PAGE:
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Which potential draft picks would have transformed the Buccaneers?

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Looking at quarterbacks is obvious, but where else can we find alternatives?

Seattle Seahawks v Arizona Cardinals Photo by Christian Petersen/Getty Images

Here’s a neat exercise: which players could the Tampa Bay Buccaneers have drafted over the last fifteen years or so that would have drastically changed their team?

Jenna Laine answered that question for ESPN, and came up with the following answer.

Tampa could have taken Luke Kuechly, who was picked two spots later and is a four-time Pro Bowler for Carolina. The Bucs' secondary struggled and Barron was traded to the Rams in 2014. The Bucs also could have picked Aaron Rodgers instead of selecting Cadillac Williams with the fifth overall pick in 2005. Rodgers went 24th overall. They also could have selected Drew Brees, who was taken 32nd overall in the 2001 draft, but instead, they selected a human-penalty machine in offensive tackle Kenyatta Walker. For an organization that's never had a true franchise quarterback until now, those misses are tough to swallow. -- Jenna Laine

If the Bucs had taken Luke Kuechly instead of Mark Barron they certainly would have been a better team, but I don’t think the difference would have been mind-blowing. One middle linebacker isn’t going to drastically overhaul a defense, no matter how good he is.

Obviously, though, Aaron Rodgers and Drew Brees would have made for some very different 2000s. Perhaps Brees could have saved Tony Dungy’s job—and perhaps that would have meant no Super Bowl, or multiple Super Bowls.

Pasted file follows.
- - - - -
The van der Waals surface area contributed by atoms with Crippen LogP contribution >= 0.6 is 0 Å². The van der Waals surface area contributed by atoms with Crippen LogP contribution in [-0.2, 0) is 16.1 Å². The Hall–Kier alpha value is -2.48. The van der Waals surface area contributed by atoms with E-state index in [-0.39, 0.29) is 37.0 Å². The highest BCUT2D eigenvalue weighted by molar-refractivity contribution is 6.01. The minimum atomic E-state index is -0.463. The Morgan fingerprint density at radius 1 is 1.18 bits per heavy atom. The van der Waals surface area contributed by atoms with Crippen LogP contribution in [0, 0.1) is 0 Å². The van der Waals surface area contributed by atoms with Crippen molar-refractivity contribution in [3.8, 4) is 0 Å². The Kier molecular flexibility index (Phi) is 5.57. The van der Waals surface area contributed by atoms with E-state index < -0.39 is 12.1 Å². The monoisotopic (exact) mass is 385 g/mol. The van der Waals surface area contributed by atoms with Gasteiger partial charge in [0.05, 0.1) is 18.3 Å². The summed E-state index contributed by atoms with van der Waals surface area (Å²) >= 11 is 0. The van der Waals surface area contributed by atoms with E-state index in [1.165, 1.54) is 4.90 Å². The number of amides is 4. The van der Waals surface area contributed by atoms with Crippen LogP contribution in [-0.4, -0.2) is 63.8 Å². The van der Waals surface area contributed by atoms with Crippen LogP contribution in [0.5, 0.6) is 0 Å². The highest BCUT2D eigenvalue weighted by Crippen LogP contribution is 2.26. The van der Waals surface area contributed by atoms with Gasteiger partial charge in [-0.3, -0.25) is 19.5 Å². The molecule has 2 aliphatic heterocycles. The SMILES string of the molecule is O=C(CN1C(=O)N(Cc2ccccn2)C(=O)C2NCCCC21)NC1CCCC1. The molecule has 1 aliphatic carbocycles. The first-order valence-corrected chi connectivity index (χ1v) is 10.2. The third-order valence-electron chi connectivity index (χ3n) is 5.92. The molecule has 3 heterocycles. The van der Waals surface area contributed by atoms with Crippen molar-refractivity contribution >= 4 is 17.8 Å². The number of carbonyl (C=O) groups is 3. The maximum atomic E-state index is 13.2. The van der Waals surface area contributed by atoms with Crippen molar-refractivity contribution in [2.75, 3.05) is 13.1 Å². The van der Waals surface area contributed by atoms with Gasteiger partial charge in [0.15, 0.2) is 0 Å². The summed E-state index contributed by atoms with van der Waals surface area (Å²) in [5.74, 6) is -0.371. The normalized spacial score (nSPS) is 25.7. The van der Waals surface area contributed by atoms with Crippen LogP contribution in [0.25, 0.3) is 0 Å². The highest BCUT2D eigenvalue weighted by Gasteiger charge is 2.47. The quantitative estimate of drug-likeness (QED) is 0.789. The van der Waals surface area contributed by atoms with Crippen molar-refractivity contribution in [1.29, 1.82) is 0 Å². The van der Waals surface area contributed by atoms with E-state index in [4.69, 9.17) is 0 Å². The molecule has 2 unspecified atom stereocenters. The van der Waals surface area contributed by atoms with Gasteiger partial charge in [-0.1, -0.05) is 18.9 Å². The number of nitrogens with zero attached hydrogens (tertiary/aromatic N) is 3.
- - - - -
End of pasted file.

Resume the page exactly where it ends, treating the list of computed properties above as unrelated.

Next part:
As for Aaron Rodgers, would he have turned into an All-Pro quarterback under Jon Gruden, forced to start in year one instead of setting three seasons behind Brett Favre? And would Gruden perhaps still be the Bucs’ head coach, saving us from his hyperbolic Monday Night Football commentary?

I would have gone in a different direction, though. Quarterbacks are obvious choices, and thus not very interesting. But I always like high-impact players. Say, for instance, that the Bucs would have drafted Earl Thomas instead of Gerald McCoy back in 2010. Would they have been able to build a secondary like the Seattle Seahawks? McCoy is very good, but Thomas is transformative.

Or what about Carlos Dunlap and Rob Gronkowski instead of Brian Price and Arrelious Benn, also in 2010? That would have made a massive impact. 2014: what about Allen Robinson or Devonta Freeman instead of Austin Seferian-Jenkins?

The list gets pretty long, at least potentially. Of course, that’s always easy to say in hindsight. It’s never clear what anyone’s career is going to be when you actually draft them, and we don’t know what the impact of environment and coaching has been on their development as NFL players, either. Perhaps some of these What Ifs would have been disastrous, too, had these players landed in the Bucs’ locker room.